"Coaches, they're viewing lens is going to be shaded by technique, responsibility, because those are things they are really great at [recognizing]," Adofo-Mensah said. "Scouts are going to be shaded by your natural ability. 'What's in your body?'
"Analytics people, myself, are going to be shaded by the outcome," he continued. " 'Hey, how many times is this happening? What percentage of times?' Ultimately, there is value to all of those things, and I wouldn't want anyone to become the other. I want them to be great in their own sense."
Rather than placing different weights on the inputs, Adofo-Mensah said he wants to use them equally and close "the loop when they don't all agree."
"If one person says the outcome is different than their ability, well, 'let's figure that out.' Ultimately, that's what we try to do," he added. "Close the loop, and ultimately figure out a good answer to decide where we want to be."
View photos of the 2022 NFL Draft stage in Las Vegas, Nev.
If the Vikings go on the clock at No. 12 Thursday, as they are scheduled to do, they'll have 10 minutes before the outside world learns who will be the next Minnesota Viking — and the 700th player selected by the franchise in an NFL Draft.
It also will be an opportunity for Adofo-Mensah to continue an impressive streak that began in San Francisco and continued in Cleveland. Since 2016, he's been involved with the selections of a first-rounder each year who has gone on to earn PFWA All-Rookie honors:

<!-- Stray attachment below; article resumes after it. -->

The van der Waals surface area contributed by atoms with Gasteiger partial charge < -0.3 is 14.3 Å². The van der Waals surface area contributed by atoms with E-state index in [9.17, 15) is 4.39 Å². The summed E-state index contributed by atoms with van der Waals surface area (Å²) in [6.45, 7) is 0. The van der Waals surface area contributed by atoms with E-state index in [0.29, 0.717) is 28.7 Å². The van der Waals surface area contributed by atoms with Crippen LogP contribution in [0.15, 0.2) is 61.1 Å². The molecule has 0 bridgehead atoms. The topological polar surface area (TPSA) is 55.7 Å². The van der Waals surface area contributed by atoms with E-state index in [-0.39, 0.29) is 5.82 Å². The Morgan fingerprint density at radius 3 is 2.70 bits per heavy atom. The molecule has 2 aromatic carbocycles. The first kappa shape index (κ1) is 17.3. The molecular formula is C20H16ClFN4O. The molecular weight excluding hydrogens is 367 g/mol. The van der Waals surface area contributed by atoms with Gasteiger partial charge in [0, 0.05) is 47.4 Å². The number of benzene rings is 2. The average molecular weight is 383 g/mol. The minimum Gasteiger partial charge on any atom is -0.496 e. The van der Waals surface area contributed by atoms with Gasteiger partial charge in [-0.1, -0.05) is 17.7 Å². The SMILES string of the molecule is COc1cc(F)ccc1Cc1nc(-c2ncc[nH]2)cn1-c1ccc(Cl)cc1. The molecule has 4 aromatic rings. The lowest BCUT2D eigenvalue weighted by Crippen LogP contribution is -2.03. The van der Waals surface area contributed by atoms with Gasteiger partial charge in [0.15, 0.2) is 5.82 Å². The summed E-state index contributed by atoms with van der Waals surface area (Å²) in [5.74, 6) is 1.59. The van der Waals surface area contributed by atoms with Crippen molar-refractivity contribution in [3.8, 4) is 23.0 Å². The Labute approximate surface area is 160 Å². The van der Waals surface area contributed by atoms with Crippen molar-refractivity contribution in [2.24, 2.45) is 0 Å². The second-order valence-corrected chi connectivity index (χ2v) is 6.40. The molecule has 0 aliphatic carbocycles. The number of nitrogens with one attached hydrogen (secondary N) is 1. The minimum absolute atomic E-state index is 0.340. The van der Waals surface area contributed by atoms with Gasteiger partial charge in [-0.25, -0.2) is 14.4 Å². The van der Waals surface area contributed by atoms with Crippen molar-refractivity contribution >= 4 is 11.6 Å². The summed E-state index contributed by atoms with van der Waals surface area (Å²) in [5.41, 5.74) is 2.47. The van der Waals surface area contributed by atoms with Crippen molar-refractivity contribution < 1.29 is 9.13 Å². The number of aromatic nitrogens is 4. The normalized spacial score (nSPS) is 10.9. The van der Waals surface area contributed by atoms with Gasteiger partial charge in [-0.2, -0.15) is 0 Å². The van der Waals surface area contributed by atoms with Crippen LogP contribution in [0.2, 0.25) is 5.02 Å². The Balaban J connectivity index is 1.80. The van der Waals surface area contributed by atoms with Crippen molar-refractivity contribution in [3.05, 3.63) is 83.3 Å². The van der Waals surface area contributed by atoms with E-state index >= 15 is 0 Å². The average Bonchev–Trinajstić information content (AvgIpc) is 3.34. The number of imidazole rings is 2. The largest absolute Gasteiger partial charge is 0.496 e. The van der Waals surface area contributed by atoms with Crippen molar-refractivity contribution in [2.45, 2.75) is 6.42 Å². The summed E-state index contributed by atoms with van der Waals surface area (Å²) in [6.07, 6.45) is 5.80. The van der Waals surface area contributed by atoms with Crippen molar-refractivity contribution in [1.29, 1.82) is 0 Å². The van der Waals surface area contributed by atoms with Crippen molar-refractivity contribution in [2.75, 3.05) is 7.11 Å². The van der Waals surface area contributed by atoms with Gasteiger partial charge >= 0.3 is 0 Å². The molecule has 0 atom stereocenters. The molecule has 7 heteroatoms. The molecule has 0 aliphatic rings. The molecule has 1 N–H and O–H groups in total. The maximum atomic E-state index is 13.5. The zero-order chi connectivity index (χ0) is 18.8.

DeForest Buckner (seventh overall in 2016), Mike McGlinchey (ninth in 2018) and Nick Bosa (second in 2019) all zoomed off the board in the top third of their respective drafts, but Reuben Foster (31st in 2017) and Greg Newsome II (26th in 2021) were selected in the latter thirds. Javon Kinlaw (14th in 2020) was picked closest to the Vikings current position.
Buckner (seventh overall), McGlinchey (ninth), Bosa (second) and Wills (10th) all zoomed off the board in the top third of their respective drafts, but Foster was tabbed at No. 31, and Newsome was selected with the 26th pick.
"I'm not worried so much specifically about what's going to be done in front of us, but what situation will be presented to us and what's our way to best respond from there," he said.